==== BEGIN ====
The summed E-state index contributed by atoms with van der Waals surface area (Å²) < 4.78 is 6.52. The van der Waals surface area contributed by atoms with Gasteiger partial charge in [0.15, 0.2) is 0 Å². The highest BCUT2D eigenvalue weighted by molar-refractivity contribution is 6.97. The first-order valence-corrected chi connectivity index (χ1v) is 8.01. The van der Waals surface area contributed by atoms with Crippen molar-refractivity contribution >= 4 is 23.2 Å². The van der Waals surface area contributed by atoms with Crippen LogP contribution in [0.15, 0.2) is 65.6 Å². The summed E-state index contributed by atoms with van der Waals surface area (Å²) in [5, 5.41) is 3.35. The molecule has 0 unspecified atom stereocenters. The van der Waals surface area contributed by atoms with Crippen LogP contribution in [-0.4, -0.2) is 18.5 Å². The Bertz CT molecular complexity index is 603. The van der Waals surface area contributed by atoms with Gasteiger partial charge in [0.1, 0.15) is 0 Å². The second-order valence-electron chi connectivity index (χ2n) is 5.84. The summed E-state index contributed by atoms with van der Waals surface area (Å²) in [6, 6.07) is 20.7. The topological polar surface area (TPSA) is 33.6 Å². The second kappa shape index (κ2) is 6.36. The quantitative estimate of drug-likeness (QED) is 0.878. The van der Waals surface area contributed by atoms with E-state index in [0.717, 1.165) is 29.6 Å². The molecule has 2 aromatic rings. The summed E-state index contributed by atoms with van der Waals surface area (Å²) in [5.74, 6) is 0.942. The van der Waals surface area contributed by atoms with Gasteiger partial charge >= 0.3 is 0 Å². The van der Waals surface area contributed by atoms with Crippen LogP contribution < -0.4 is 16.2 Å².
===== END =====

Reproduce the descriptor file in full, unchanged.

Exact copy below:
The summed E-state index contributed by atoms with van der Waals surface area (Å²) < 4.78 is 6.52. The van der Waals surface area contributed by atoms with Gasteiger partial charge in [0.15, 0.2) is 0 Å². The highest BCUT2D eigenvalue weighted by molar-refractivity contribution is 6.97. The first-order valence-corrected chi connectivity index (χ1v) is 8.01. The van der Waals surface area contributed by atoms with Crippen molar-refractivity contribution >= 4 is 23.2 Å². The van der Waals surface area contributed by atoms with Crippen LogP contribution in [0.15, 0.2) is 65.6 Å². The summed E-state index contributed by atoms with van der Waals surface area (Å²) in [5, 5.41) is 3.35. The molecule has 0 unspecified atom stereocenters. The van der Waals surface area contributed by atoms with Crippen LogP contribution in [-0.4, -0.2) is 18.5 Å². The Bertz CT molecular complexity index is 603. The van der Waals surface area contributed by atoms with Gasteiger partial charge in [0.1, 0.15) is 0 Å². The second-order valence-electron chi connectivity index (χ2n) is 5.84. The summed E-state index contributed by atoms with van der Waals surface area (Å²) in [6, 6.07) is 20.7. The topological polar surface area (TPSA) is 33.6 Å². The second kappa shape index (κ2) is 6.36. The quantitative estimate of drug-likeness (QED) is 0.878. The van der Waals surface area contributed by atoms with E-state index in [0.717, 1.165) is 29.6 Å². The molecule has 2 aromatic rings. The summed E-state index contributed by atoms with van der Waals surface area (Å²) in [5.74, 6) is 0.942. The van der Waals surface area contributed by atoms with Gasteiger partial charge >= 0.3 is 0 Å². The van der Waals surface area contributed by atoms with Crippen LogP contribution < -0.4 is 16.2 Å².